Your customers may be on self-quarantine, but that doesn’t mean you can’t stay connected and continue providing excellent service. Over the last several weeks, consumers have grown increasingly panicked about COVID-19. Store shelves are depleted of goods like toilet paper and hand sanitizer. Schools are closing, offices are urging employees to work from home and …
Digitalization transforms the way businesses bring together customers, data, and processes. Small businesses that embrace digitalization can expect to see average revenue gains of 26%, according to a recent study. Digitalization is a buzzword for businesses today, but it is also a long journey that can be met with some resistance from employees and stakeholders …
So you want your website to make you look big. More power to you. But the business experts I talked to recently say small is cool with customers, too. Small businesses, they say, have a personality, flavor, and sensibility that big businesses can’t match. And when it comes to what you put on your website, they urge: Don’t be afraid to tout your smallness.
Unless you’re a small business owner who is not interested in growing your brand, you need to have a website. These days building a business website or eCommerce store is easier than ever: it doesn’t cost much money, you don’t have to know how to code or design, your online store is not restricted to business hours, and it’s one of the best means of free advertising.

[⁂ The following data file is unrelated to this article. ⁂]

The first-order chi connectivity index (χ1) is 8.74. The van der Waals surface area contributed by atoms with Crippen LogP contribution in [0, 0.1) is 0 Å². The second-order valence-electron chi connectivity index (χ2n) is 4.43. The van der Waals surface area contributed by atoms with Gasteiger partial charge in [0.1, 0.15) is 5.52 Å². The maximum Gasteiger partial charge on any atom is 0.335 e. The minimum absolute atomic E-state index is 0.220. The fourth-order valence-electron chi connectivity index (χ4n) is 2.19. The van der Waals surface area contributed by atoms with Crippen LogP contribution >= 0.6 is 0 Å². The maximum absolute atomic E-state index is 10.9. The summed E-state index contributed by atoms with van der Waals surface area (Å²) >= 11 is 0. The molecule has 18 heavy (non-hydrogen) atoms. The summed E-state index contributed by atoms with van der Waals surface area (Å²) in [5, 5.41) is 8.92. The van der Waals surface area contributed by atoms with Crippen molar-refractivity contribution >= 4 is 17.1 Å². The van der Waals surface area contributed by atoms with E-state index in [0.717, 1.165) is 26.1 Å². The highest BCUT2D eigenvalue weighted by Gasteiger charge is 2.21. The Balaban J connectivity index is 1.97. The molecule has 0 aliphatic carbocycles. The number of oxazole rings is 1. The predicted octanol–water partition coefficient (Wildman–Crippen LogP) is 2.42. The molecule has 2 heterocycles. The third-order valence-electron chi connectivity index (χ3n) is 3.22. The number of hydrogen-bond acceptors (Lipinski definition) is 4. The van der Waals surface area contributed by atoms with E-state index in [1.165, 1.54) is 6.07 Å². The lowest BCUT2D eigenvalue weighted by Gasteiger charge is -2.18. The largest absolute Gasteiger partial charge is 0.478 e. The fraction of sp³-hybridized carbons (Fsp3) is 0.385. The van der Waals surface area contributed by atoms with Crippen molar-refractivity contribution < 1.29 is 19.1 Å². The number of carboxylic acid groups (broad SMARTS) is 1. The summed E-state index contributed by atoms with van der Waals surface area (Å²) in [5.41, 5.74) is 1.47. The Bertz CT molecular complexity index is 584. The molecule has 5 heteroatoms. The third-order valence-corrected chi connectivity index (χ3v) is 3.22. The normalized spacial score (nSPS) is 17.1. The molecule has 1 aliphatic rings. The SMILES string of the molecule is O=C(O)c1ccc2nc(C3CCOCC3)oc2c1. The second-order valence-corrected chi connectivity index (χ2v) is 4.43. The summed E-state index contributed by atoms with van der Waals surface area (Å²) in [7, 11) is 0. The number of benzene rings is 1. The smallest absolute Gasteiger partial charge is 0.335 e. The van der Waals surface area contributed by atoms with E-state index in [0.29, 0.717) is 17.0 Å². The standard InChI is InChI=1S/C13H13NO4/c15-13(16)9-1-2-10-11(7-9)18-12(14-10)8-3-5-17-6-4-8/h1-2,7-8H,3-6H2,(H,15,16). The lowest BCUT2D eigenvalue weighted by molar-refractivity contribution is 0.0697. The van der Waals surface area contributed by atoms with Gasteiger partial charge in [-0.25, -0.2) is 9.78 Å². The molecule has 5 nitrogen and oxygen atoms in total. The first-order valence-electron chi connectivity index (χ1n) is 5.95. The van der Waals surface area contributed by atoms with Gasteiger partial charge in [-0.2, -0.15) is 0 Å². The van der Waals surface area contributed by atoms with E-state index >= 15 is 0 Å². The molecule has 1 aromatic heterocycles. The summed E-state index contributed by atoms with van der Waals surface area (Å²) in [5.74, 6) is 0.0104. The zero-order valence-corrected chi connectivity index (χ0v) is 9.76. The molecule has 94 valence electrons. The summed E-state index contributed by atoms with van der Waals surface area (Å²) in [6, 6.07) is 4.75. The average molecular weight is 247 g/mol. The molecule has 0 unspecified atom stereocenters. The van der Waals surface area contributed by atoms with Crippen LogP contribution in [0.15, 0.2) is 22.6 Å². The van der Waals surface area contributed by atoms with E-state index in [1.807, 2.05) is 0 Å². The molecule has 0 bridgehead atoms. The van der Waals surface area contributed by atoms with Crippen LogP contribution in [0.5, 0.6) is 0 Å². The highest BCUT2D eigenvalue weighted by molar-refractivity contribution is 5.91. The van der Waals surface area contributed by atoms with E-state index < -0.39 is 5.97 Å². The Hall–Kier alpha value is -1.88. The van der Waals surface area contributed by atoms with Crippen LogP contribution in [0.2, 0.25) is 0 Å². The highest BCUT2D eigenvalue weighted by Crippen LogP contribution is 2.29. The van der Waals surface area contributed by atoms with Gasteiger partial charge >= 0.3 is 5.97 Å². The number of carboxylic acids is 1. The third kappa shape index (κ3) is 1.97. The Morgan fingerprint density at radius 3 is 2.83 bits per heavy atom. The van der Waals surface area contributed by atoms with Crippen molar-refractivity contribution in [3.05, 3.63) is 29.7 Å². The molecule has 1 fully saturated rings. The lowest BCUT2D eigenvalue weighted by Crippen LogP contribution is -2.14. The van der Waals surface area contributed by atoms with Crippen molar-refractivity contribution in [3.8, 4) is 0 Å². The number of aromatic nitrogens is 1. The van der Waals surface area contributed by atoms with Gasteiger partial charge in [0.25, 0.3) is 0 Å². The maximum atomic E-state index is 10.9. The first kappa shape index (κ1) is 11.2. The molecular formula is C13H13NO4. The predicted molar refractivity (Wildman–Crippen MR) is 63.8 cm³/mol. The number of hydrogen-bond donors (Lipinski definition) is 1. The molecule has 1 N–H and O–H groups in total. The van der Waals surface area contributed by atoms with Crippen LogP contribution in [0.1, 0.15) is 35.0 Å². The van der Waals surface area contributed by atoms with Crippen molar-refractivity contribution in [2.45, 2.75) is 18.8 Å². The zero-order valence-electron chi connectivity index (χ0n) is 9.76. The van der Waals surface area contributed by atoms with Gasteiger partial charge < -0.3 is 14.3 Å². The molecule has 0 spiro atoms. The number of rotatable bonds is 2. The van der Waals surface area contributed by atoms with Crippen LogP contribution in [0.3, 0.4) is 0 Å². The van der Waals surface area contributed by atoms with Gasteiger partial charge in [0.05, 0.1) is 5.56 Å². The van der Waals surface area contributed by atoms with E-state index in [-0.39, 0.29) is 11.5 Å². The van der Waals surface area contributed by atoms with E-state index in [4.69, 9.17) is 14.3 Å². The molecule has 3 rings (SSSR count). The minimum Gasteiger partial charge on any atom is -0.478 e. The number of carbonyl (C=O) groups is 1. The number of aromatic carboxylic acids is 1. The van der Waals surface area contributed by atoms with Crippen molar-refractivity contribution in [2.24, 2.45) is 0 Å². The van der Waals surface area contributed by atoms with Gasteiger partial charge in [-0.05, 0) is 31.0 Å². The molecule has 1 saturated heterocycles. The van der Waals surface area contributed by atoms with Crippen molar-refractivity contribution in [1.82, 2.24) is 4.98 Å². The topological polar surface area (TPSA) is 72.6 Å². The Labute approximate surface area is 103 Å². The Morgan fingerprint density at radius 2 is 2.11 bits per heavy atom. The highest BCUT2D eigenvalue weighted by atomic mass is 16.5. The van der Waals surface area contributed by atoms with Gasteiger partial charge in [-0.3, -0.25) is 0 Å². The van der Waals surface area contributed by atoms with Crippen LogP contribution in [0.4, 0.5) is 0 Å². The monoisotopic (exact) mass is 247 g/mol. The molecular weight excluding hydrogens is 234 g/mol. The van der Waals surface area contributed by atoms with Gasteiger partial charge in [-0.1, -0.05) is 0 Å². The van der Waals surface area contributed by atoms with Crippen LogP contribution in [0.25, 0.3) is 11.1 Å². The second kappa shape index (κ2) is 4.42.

In Canada, the showing is even more dismal. The Canadian Internet Registration Authority’s (CIRA’s) 2014 Factbook found that only 41% of Canadian small businesses have a website at all. And a global survey commissioned by GoDaddy from Redshift Research of “very” small businesses in Australia, Brazil, Canada, India, Mexico, Turkey, United Kingdom, and the United States found that 59% did not have a website. The majority of offline SMEs (68 percent) in Ireland believe there is simply ‘no need’ to have a website.
Our latest dot ie Digital Health Index shows that half of all Irish SMEs acknowledge the benefits of an online presence, yet almost a quarter (22 percent) of them are not present online. This means they have no digital asset or no website or social media presence and no way of engaging with Ireland’s e-commerce market which is forecast to grow to €14 billion by 2021.